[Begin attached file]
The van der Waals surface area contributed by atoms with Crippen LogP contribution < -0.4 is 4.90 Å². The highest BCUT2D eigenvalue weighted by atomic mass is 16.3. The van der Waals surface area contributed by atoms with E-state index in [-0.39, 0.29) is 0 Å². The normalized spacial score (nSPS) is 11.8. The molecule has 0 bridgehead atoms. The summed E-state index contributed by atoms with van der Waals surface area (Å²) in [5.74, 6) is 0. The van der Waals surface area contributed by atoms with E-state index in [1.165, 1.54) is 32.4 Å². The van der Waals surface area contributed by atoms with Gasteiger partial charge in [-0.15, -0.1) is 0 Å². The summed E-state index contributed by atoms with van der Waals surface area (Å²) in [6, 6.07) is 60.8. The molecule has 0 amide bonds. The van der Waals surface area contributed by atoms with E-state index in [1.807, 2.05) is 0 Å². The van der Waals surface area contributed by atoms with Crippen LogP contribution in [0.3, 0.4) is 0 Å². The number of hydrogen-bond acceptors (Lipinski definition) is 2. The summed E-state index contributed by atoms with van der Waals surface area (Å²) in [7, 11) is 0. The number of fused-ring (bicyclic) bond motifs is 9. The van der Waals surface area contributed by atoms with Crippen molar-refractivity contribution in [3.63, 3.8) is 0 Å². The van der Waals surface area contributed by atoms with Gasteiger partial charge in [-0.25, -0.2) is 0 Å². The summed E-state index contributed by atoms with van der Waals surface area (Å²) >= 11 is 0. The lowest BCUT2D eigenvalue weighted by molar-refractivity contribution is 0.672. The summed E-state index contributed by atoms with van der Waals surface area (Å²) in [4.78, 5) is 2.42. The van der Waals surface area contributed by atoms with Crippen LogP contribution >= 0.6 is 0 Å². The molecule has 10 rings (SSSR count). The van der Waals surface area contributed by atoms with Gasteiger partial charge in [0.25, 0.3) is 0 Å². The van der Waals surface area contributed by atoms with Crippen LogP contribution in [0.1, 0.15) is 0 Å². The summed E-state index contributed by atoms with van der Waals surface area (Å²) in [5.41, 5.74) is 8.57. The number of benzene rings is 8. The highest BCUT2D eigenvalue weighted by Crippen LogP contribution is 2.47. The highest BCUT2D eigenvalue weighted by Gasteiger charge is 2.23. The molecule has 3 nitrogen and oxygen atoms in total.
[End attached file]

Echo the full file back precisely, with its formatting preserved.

The van der Waals surface area contributed by atoms with Crippen LogP contribution < -0.4 is 4.90 Å². The highest BCUT2D eigenvalue weighted by atomic mass is 16.3. The van der Waals surface area contributed by atoms with E-state index in [-0.39, 0.29) is 0 Å². The normalized spacial score (nSPS) is 11.8. The molecule has 0 bridgehead atoms. The summed E-state index contributed by atoms with van der Waals surface area (Å²) in [5.74, 6) is 0. The van der Waals surface area contributed by atoms with E-state index in [1.165, 1.54) is 32.4 Å². The van der Waals surface area contributed by atoms with Gasteiger partial charge in [-0.15, -0.1) is 0 Å². The summed E-state index contributed by atoms with van der Waals surface area (Å²) in [6, 6.07) is 60.8. The molecule has 0 amide bonds. The van der Waals surface area contributed by atoms with E-state index in [1.807, 2.05) is 0 Å². The van der Waals surface area contributed by atoms with Crippen LogP contribution in [0.3, 0.4) is 0 Å². The number of hydrogen-bond acceptors (Lipinski definition) is 2. The summed E-state index contributed by atoms with van der Waals surface area (Å²) in [7, 11) is 0. The number of fused-ring (bicyclic) bond motifs is 9. The van der Waals surface area contributed by atoms with Crippen molar-refractivity contribution in [3.63, 3.8) is 0 Å². The van der Waals surface area contributed by atoms with Gasteiger partial charge in [-0.25, -0.2) is 0 Å². The summed E-state index contributed by atoms with van der Waals surface area (Å²) >= 11 is 0. The lowest BCUT2D eigenvalue weighted by molar-refractivity contribution is 0.672. The summed E-state index contributed by atoms with van der Waals surface area (Å²) in [4.78, 5) is 2.42. The van der Waals surface area contributed by atoms with Crippen LogP contribution >= 0.6 is 0 Å². The molecule has 10 rings (SSSR count). The van der Waals surface area contributed by atoms with Gasteiger partial charge in [0.25, 0.3) is 0 Å². The van der Waals surface area contributed by atoms with Crippen LogP contribution in [0.1, 0.15) is 0 Å². The summed E-state index contributed by atoms with van der Waals surface area (Å²) in [5.41, 5.74) is 8.57. The number of benzene rings is 8. The highest BCUT2D eigenvalue weighted by Crippen LogP contribution is 2.47. The highest BCUT2D eigenvalue weighted by Gasteiger charge is 2.23. The molecule has 3 nitrogen and oxygen atoms in total.